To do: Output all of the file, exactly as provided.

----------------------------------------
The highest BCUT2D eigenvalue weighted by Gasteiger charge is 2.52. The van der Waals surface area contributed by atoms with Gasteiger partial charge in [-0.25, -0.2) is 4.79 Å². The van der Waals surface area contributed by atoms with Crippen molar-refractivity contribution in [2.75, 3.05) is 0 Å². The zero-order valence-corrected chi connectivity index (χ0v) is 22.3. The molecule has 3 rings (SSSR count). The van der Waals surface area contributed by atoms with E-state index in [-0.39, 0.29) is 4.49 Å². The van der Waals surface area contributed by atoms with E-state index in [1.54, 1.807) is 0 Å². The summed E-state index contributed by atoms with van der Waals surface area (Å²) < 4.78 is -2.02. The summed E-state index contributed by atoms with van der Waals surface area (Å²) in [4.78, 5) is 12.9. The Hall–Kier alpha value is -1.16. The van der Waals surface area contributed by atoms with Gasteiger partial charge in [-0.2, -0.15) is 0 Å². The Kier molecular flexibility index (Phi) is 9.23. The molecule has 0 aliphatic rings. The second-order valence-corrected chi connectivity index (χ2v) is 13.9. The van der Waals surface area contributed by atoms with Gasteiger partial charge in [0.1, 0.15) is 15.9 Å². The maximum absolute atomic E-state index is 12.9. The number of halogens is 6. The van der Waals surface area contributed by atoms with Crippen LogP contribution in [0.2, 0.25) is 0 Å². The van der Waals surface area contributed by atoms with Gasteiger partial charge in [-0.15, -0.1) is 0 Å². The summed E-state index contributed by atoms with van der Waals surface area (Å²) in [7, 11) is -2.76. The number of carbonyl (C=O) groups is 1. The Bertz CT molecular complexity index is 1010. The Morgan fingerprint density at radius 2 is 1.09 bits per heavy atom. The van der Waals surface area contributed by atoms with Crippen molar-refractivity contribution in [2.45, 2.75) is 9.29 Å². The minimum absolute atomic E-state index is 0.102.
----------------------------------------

The highest BCUT2D eigenvalue weighted by Gasteiger charge is 2.52. The van der Waals surface area contributed by atoms with Gasteiger partial charge in [-0.25, -0.2) is 4.79 Å². The van der Waals surface area contributed by atoms with Crippen molar-refractivity contribution in [2.75, 3.05) is 0 Å². The zero-order valence-corrected chi connectivity index (χ0v) is 22.3. The molecule has 3 rings (SSSR count). The van der Waals surface area contributed by atoms with E-state index in [-0.39, 0.29) is 4.49 Å². The van der Waals surface area contributed by atoms with E-state index in [1.54, 1.807) is 0 Å². The summed E-state index contributed by atoms with van der Waals surface area (Å²) < 4.78 is -2.02. The summed E-state index contributed by atoms with van der Waals surface area (Å²) in [4.78, 5) is 12.9. The Hall–Kier alpha value is -1.16. The van der Waals surface area contributed by atoms with Gasteiger partial charge in [-0.2, -0.15) is 0 Å². The Kier molecular flexibility index (Phi) is 9.23. The molecule has 0 aliphatic rings. The second-order valence-corrected chi connectivity index (χ2v) is 13.9. The van der Waals surface area contributed by atoms with Gasteiger partial charge in [0.1, 0.15) is 15.9 Å². The maximum absolute atomic E-state index is 12.9. The number of halogens is 6. The van der Waals surface area contributed by atoms with Crippen LogP contribution in [0.2, 0.25) is 0 Å². The van der Waals surface area contributed by atoms with Gasteiger partial charge in [-0.15, -0.1) is 0 Å². The summed E-state index contributed by atoms with van der Waals surface area (Å²) in [7, 11) is -2.76. The number of carbonyl (C=O) groups is 1. The Bertz CT molecular complexity index is 1010. The Morgan fingerprint density at radius 2 is 1.09 bits per heavy atom. The van der Waals surface area contributed by atoms with Crippen molar-refractivity contribution in [2.45, 2.75) is 9.29 Å². The minimum absolute atomic E-state index is 0.102.